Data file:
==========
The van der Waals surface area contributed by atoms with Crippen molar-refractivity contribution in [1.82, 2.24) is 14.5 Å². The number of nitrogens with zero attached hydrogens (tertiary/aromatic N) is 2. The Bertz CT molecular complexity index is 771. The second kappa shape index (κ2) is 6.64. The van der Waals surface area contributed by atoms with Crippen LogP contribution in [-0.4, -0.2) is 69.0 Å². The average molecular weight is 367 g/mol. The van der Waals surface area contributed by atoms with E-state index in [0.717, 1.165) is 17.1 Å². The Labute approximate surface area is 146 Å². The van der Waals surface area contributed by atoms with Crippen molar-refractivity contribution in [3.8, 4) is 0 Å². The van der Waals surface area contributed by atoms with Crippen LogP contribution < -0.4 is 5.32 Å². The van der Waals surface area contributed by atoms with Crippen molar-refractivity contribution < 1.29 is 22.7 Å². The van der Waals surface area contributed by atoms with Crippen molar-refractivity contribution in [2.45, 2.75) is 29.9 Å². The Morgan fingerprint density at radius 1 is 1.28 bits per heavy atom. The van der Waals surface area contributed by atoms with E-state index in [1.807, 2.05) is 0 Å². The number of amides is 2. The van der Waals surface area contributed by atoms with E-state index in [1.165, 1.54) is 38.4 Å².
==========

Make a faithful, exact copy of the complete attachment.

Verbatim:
The van der Waals surface area contributed by atoms with Crippen molar-refractivity contribution in [1.82, 2.24) is 14.5 Å². The number of nitrogens with zero attached hydrogens (tertiary/aromatic N) is 2. The Bertz CT molecular complexity index is 771. The second kappa shape index (κ2) is 6.64. The van der Waals surface area contributed by atoms with Crippen LogP contribution in [-0.4, -0.2) is 69.0 Å². The average molecular weight is 367 g/mol. The van der Waals surface area contributed by atoms with E-state index in [0.717, 1.165) is 17.1 Å². The Labute approximate surface area is 146 Å². The van der Waals surface area contributed by atoms with Crippen molar-refractivity contribution in [3.8, 4) is 0 Å². The van der Waals surface area contributed by atoms with Crippen LogP contribution < -0.4 is 5.32 Å². The van der Waals surface area contributed by atoms with Crippen molar-refractivity contribution < 1.29 is 22.7 Å². The van der Waals surface area contributed by atoms with Crippen molar-refractivity contribution in [2.45, 2.75) is 29.9 Å². The Morgan fingerprint density at radius 1 is 1.28 bits per heavy atom. The van der Waals surface area contributed by atoms with E-state index in [1.807, 2.05) is 0 Å². The number of amides is 2. The van der Waals surface area contributed by atoms with E-state index in [1.165, 1.54) is 38.4 Å².